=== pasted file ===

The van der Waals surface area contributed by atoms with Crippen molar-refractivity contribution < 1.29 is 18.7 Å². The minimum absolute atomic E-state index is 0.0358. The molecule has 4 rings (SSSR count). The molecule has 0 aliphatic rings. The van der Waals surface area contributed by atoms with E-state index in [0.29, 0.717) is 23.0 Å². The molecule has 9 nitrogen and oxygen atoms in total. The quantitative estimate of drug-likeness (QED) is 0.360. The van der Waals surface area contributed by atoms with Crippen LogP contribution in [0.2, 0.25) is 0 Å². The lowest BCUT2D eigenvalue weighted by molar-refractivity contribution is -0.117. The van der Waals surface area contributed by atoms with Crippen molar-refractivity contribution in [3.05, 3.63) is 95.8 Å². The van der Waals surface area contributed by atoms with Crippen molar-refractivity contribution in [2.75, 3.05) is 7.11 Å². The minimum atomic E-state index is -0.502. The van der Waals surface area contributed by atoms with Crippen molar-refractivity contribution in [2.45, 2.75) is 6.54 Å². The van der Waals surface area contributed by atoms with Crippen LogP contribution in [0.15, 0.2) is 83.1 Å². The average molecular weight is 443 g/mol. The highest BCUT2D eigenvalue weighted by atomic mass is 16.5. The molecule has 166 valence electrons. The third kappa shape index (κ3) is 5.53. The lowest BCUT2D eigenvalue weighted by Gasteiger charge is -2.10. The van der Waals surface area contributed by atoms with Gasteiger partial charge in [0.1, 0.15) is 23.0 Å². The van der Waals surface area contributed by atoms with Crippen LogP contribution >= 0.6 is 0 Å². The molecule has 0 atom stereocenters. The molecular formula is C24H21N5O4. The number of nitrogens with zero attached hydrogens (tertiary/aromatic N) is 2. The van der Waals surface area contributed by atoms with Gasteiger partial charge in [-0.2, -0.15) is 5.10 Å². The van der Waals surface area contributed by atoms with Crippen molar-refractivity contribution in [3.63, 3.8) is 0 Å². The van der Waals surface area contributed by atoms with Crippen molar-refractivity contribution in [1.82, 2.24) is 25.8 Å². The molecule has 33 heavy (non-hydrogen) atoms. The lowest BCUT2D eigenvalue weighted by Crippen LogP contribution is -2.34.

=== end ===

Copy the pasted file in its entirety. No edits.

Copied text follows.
The van der Waals surface area contributed by atoms with Crippen molar-refractivity contribution < 1.29 is 18.7 Å². The minimum absolute atomic E-state index is 0.0358. The molecule has 4 rings (SSSR count). The molecule has 0 aliphatic rings. The van der Waals surface area contributed by atoms with E-state index in [0.29, 0.717) is 23.0 Å². The molecule has 9 nitrogen and oxygen atoms in total. The quantitative estimate of drug-likeness (QED) is 0.360. The van der Waals surface area contributed by atoms with Crippen LogP contribution in [0.2, 0.25) is 0 Å². The lowest BCUT2D eigenvalue weighted by molar-refractivity contribution is -0.117. The van der Waals surface area contributed by atoms with Crippen molar-refractivity contribution in [3.05, 3.63) is 95.8 Å². The van der Waals surface area contributed by atoms with Crippen molar-refractivity contribution in [2.75, 3.05) is 7.11 Å². The minimum atomic E-state index is -0.502. The van der Waals surface area contributed by atoms with Crippen molar-refractivity contribution in [2.45, 2.75) is 6.54 Å². The van der Waals surface area contributed by atoms with Crippen LogP contribution in [0.15, 0.2) is 83.1 Å². The average molecular weight is 443 g/mol. The highest BCUT2D eigenvalue weighted by atomic mass is 16.5. The molecule has 166 valence electrons. The third kappa shape index (κ3) is 5.53. The lowest BCUT2D eigenvalue weighted by Gasteiger charge is -2.10. The van der Waals surface area contributed by atoms with Gasteiger partial charge in [0.1, 0.15) is 23.0 Å². The van der Waals surface area contributed by atoms with Crippen LogP contribution >= 0.6 is 0 Å². The molecule has 0 atom stereocenters. The molecular formula is C24H21N5O4. The number of nitrogens with zero attached hydrogens (tertiary/aromatic N) is 2. The van der Waals surface area contributed by atoms with Gasteiger partial charge in [-0.2, -0.15) is 5.10 Å². The van der Waals surface area contributed by atoms with Crippen molar-refractivity contribution in [3.63, 3.8) is 0 Å². The van der Waals surface area contributed by atoms with Crippen molar-refractivity contribution in [1.82, 2.24) is 25.8 Å². The molecule has 33 heavy (non-hydrogen) atoms. The lowest BCUT2D eigenvalue weighted by Crippen LogP contribution is -2.34.